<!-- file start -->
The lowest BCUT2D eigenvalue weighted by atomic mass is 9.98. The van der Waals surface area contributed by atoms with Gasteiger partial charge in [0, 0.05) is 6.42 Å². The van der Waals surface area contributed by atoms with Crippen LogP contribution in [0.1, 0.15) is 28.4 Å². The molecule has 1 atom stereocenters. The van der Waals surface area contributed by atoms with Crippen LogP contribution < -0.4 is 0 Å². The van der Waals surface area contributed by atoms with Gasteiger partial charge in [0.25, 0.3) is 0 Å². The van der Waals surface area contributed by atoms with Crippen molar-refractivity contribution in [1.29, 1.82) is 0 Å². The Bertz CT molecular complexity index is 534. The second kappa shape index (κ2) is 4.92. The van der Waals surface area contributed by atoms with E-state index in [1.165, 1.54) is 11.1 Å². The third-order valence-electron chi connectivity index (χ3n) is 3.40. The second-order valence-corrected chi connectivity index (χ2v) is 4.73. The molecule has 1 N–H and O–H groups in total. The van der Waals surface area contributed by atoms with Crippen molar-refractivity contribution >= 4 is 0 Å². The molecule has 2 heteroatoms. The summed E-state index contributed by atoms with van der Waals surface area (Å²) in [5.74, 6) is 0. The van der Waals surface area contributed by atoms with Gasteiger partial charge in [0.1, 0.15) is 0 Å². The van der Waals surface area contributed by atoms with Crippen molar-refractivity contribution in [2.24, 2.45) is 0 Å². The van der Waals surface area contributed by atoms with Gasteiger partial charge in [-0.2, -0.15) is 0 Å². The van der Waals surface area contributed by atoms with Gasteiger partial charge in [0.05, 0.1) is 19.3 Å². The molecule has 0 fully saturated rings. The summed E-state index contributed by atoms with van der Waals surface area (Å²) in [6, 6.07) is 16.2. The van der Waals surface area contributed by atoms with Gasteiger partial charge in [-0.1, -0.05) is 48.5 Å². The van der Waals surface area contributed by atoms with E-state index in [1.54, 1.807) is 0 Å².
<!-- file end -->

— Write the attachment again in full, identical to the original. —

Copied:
The lowest BCUT2D eigenvalue weighted by atomic mass is 9.98. The van der Waals surface area contributed by atoms with Gasteiger partial charge in [0, 0.05) is 6.42 Å². The van der Waals surface area contributed by atoms with Crippen LogP contribution in [0.1, 0.15) is 28.4 Å². The molecule has 1 atom stereocenters. The van der Waals surface area contributed by atoms with Crippen LogP contribution < -0.4 is 0 Å². The van der Waals surface area contributed by atoms with Gasteiger partial charge in [0.25, 0.3) is 0 Å². The van der Waals surface area contributed by atoms with Crippen molar-refractivity contribution in [1.29, 1.82) is 0 Å². The Bertz CT molecular complexity index is 534. The second kappa shape index (κ2) is 4.92. The van der Waals surface area contributed by atoms with E-state index in [1.165, 1.54) is 11.1 Å². The third-order valence-electron chi connectivity index (χ3n) is 3.40. The second-order valence-corrected chi connectivity index (χ2v) is 4.73. The molecule has 1 N–H and O–H groups in total. The van der Waals surface area contributed by atoms with Crippen molar-refractivity contribution >= 4 is 0 Å². The molecule has 2 heteroatoms. The summed E-state index contributed by atoms with van der Waals surface area (Å²) in [5.74, 6) is 0. The van der Waals surface area contributed by atoms with Gasteiger partial charge in [0.1, 0.15) is 0 Å². The van der Waals surface area contributed by atoms with Crippen molar-refractivity contribution in [2.24, 2.45) is 0 Å². The van der Waals surface area contributed by atoms with Gasteiger partial charge in [-0.2, -0.15) is 0 Å². The van der Waals surface area contributed by atoms with Gasteiger partial charge in [0.05, 0.1) is 19.3 Å². The molecule has 0 fully saturated rings. The summed E-state index contributed by atoms with van der Waals surface area (Å²) in [6, 6.07) is 16.2. The van der Waals surface area contributed by atoms with Gasteiger partial charge in [-0.1, -0.05) is 48.5 Å². The van der Waals surface area contributed by atoms with E-state index in [1.54, 1.807) is 0 Å².